Cathy-Hird-listening-fullBy Cathy Hird
Recently, in the middle of a busy activity, a woman started to tell me about a vitriolic email that she received. She jumped in quickly summarizing the list of criticisms of the program and the angry words. When I simply nodded, she demanded, "Say something."

I could have just said, "You're right; that's terrible," but that would not have shown compassion or understanding. Also, in her quick summary, I sympathized with some of the content she mentioned although not the tone.

I told her that when she started I was still thinking about something that had happened earlier, and that I had not tuned in quickly to her account. I had missed the full context. Could she begin again, tell me who had sent this and what exactly had been written.

We started over.

This experience reminded me that listening is hard work. The physical part of picking out a person's words when there is lots of background noise is only part of the challenge.

First, there is all the stuff going on in our head. To hear what someone is saying we have to tune out our own thoughts and focus on theirs. We have to leave the topic we are busy with for the moment and shift to the topic on their mind in order to listen. We switch channels from ours to theirs.

We also have to leave our expectations and actually listen to what is said. We've all had the experience of thinking we know what someone is going to say, so that's what we hear. "Yes, I'll buy bread," or sure we can go see "Pixels." The response we get: "You weren't listening!" because they actually said we needed milk, or they wanted to see the new Mission Impossible movie. When what is said is not what we expected, it takes more focus to hear it.

Now that the election has been called, we may listen to an argument about who our friend is voting for in order to argue in favour of who we are planning to vote for. Here, we are not listening to understand but listening in order to respond. The conversation will be a kind of sparring match. When we seek to understand the other, we have to stop thinking about what we are going to say and just listen.

I know a couple people who are pretty attentive listeners, but they are also problem solvers. They listen sympathetically to the description of a problem, but as soon as there is a gap in the description, they give a list of things that could be done to fix the problem. Some of their ideas are good. Sometimes what they suggest is exactly what is needed. Too often, it feels like they do not understand how hard the situation is because they come up with a snap solution.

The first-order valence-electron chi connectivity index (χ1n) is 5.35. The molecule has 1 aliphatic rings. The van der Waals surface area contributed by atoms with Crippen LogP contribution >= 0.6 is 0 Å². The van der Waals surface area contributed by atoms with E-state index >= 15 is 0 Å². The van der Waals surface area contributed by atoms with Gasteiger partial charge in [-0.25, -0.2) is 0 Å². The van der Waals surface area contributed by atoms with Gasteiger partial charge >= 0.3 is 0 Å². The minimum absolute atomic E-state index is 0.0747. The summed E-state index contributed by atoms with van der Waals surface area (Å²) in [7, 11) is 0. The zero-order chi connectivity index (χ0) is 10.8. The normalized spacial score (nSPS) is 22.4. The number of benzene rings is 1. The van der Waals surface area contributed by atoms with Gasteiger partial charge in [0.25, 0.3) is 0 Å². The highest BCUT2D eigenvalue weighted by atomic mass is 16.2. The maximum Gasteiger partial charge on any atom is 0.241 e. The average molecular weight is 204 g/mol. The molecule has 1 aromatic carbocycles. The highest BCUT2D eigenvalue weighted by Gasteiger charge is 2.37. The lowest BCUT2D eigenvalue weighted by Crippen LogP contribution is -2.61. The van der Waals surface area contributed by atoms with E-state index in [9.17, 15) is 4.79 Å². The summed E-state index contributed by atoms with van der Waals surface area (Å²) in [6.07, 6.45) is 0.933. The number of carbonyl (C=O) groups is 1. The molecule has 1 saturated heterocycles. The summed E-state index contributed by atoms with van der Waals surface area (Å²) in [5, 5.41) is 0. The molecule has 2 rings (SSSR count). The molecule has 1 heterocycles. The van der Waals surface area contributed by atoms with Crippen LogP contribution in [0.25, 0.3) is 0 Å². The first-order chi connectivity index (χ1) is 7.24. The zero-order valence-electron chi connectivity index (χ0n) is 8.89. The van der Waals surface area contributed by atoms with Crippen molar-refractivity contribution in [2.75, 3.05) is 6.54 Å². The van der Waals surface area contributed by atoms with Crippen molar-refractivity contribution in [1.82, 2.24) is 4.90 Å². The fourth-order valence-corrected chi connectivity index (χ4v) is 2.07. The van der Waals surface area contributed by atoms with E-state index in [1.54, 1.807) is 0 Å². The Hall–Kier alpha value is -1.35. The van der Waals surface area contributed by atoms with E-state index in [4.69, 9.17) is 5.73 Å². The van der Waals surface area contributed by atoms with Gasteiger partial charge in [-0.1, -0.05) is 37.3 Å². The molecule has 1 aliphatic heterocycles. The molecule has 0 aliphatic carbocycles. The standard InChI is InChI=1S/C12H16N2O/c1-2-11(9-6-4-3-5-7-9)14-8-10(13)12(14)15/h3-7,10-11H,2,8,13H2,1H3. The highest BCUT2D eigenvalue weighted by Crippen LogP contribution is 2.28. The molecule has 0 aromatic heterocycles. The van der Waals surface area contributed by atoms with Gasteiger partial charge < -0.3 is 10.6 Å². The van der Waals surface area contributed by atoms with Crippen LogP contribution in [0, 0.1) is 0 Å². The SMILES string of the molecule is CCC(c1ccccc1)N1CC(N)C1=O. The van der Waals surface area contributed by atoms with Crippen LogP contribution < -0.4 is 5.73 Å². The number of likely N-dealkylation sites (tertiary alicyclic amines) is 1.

Often, the other person does not need us to respond. They only need us to listen. They need us to hear their concern. They need someone to understand how they are feeling, what they are worried about, why they are anxious. They don't need us judge what they are saying. They don't need us to answer what they are saying. They just need to be heard.

The Buddhist teacher Thich Nhat Hanh talks a lot about listening in his book Anger: Wisdom for Cooling the Flames. He says "Deep listening, compassionate listening is not listening with the purpose of listen first of all in order to give the other person relief, a chance to speak out, to feel that someone understands him or her. Deep listening is the kind of listening that helps us keep compassion alive while the other speaks." (p 93) He argues that listening is not just an act of the ears and the mind. Deep listening is from the heart and requires the whole body of the listener. For him, listening requires compassion because compassion both opens us to understand the other and protects us from getting caught up by what we hear. He also says listening requires practice.

Listening is a gift. Deep listening can be transformative. Compassionate caring is the motivation that brings us into another's presence and opens us to hear.

Cathy Hird is a farmer, minister and writer living near Walters Falls.


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